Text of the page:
Walking Bookfairs

Heard of the wonderful work being done by Walking Bookfairs?

Image Credit : Walking Bookfairs

Kasturi Ray tells us more about this initiative (via The New Indian Express)

Books are considered man’s best friend but that books could also make two individuals friends for life was proved when Akshaya Routray, 33, and Satabdi Mishra, 31, met at a book store and decided to make books accessible to people living even in remote areas of the State. Their common interest in the cause made them quit their careers and start Walking Bookfairs, an open kiosk or a mobile book store that can operate at any place, with all kinds of story books, for people of any age group to buy or browse through.
“A common tendency is to promote story books and not text books. Be it in schools or home, many people insist that children read only the textbooks. But we have stories that need to be read, for these stories carry immense values. We thought it becomes our responsibility to promote reading of story books because this is something missing in our society be it in urban or rural areas,’’ explain the duo.
Once during a pleasure trip to Koraput district, both the youngsters, being avid readers, felt it was places like this that need to be told about the kind of books that are available for youngsters. “We decided to start our project from Koraput. We carried books in backpacks and spread those on even pavements and roadsides in the remote villages. We never thought about the response but we were pleasantly surprised to see that people were immediately drawn towards our stall. Children came in large numbers and they said they were seeing story books for the first time,’’ said Akshaya with a smile. They have covered 22 out of 30 districts in the State exhibiting books of all genres and for all ages in the past one-and-a-half years.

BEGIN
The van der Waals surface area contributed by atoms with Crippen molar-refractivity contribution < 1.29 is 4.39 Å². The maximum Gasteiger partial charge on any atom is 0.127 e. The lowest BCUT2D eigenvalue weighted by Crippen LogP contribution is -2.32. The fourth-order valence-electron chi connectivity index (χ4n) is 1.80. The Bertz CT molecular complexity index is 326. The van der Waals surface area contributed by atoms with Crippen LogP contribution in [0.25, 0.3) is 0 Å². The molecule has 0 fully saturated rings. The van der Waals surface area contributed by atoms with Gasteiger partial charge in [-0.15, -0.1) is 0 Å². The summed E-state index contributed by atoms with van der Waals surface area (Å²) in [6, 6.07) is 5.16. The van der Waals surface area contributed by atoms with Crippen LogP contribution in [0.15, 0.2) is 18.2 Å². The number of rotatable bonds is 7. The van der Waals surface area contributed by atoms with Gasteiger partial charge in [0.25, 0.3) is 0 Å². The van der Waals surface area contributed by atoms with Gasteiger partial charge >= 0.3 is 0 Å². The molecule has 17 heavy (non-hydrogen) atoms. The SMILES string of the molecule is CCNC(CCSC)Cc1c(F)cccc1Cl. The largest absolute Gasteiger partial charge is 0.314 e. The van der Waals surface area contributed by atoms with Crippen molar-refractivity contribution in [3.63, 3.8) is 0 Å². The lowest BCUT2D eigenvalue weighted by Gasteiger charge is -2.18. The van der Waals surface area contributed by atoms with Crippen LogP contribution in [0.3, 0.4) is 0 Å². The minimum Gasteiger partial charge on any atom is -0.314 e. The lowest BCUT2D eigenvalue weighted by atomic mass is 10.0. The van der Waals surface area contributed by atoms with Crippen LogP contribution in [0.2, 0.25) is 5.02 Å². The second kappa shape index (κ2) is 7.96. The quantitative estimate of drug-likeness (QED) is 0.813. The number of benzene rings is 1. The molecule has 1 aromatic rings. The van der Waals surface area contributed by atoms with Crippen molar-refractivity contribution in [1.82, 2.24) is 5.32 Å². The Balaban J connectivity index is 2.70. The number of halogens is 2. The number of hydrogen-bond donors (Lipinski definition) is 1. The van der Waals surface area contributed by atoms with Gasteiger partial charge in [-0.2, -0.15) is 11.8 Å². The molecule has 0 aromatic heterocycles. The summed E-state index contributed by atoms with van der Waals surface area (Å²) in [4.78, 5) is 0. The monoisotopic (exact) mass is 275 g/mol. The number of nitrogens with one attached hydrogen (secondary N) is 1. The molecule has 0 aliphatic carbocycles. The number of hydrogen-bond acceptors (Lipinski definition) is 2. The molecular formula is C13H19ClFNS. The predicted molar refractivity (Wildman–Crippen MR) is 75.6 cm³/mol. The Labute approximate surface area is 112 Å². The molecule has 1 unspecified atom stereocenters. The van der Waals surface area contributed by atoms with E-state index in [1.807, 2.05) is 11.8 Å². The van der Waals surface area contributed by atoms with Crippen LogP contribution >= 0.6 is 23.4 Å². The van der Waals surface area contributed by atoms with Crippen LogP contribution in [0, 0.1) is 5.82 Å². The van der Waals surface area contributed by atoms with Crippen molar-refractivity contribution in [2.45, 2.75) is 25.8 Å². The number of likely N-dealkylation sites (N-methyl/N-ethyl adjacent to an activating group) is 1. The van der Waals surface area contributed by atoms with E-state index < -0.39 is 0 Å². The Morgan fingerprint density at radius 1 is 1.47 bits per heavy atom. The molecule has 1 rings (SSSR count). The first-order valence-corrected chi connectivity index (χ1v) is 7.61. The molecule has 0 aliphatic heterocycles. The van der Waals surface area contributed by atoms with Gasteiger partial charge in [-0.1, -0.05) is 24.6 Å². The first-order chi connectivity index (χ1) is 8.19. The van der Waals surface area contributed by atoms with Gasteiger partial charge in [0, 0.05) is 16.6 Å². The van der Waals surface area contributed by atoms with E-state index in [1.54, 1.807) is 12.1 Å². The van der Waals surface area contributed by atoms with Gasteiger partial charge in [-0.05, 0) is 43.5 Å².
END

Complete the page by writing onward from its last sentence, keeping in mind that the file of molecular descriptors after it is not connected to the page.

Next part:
Reminiscing about some happy incidents, Satabdi recalls when author Ruskin Bond came to their stall in Bhubaneswar on a footpath opposite Ram Mandir. “We could not believe it. But there were very few people who recognised him. He was so happy that he said he could take this idea to places and talk about it. It was a big day for us,” says Satabdi. Akshaya recollects another incident, where in a remote village, they had laid out books for the display and one young boy on a tricycle, hardly 10 years old, frequented the stall everyday and bought two to three books every single day. “That was heart warming and gave us satisfaction. These students don’t otherwise get to read world stories and if we can provide them with books, our aim is achieved,’’ they say.

Read the entire article. Follow their work here and here.

You can also hear Akshaya and Satabdi share their experience of taking books to the masses and how books can be influential in shaping up our lives.

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